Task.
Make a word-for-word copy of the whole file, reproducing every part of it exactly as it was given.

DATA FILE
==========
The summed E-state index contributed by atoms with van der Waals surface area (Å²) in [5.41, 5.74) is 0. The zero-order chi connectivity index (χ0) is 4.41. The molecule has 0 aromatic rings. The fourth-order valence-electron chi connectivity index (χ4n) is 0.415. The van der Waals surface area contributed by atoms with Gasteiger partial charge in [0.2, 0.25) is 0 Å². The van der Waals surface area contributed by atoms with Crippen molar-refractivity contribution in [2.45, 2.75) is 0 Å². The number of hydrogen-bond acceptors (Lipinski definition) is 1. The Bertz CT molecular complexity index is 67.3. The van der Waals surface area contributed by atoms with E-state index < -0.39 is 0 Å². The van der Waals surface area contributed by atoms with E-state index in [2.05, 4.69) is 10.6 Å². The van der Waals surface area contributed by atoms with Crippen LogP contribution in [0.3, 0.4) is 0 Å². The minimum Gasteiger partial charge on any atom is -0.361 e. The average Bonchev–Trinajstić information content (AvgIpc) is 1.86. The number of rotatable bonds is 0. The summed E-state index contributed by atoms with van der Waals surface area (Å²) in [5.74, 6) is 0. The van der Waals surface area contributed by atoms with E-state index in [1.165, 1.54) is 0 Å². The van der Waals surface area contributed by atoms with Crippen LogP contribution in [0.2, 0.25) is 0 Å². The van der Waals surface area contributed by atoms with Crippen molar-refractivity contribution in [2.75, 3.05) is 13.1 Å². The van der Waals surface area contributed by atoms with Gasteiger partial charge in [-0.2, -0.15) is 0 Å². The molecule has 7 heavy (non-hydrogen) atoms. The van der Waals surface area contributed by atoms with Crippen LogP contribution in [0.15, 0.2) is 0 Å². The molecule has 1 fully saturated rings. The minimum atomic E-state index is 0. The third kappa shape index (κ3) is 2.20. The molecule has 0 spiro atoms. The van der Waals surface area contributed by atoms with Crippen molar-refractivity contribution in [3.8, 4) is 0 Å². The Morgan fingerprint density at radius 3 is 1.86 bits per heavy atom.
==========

The summed E-state index contributed by atoms with van der Waals surface area (Å²) in [5.41, 5.74) is 0. The zero-order chi connectivity index (χ0) is 4.41. The molecule has 0 aromatic rings. The fourth-order valence-electron chi connectivity index (χ4n) is 0.415. The van der Waals surface area contributed by atoms with Gasteiger partial charge in [0.2, 0.25) is 0 Å². The van der Waals surface area contributed by atoms with Crippen molar-refractivity contribution in [2.45, 2.75) is 0 Å². The number of hydrogen-bond acceptors (Lipinski definition) is 1. The Bertz CT molecular complexity index is 67.3. The van der Waals surface area contributed by atoms with E-state index < -0.39 is 0 Å². The van der Waals surface area contributed by atoms with E-state index in [2.05, 4.69) is 10.6 Å². The van der Waals surface area contributed by atoms with Crippen LogP contribution in [0.3, 0.4) is 0 Å². The minimum Gasteiger partial charge on any atom is -0.361 e. The average Bonchev–Trinajstić information content (AvgIpc) is 1.86. The number of rotatable bonds is 0. The summed E-state index contributed by atoms with van der Waals surface area (Å²) in [5.74, 6) is 0. The van der Waals surface area contributed by atoms with E-state index in [1.165, 1.54) is 0 Å². The van der Waals surface area contributed by atoms with Crippen LogP contribution in [0.2, 0.25) is 0 Å². The van der Waals surface area contributed by atoms with Crippen molar-refractivity contribution in [2.75, 3.05) is 13.1 Å². The van der Waals surface area contributed by atoms with Gasteiger partial charge in [-0.2, -0.15) is 0 Å². The molecule has 7 heavy (non-hydrogen) atoms. The van der Waals surface area contributed by atoms with Crippen LogP contribution in [0.15, 0.2) is 0 Å². The molecule has 1 fully saturated rings. The minimum atomic E-state index is 0. The third kappa shape index (κ3) is 2.20. The molecule has 0 spiro atoms. The van der Waals surface area contributed by atoms with Crippen molar-refractivity contribution in [3.8, 4) is 0 Å². The Morgan fingerprint density at radius 3 is 1.86 bits per heavy atom.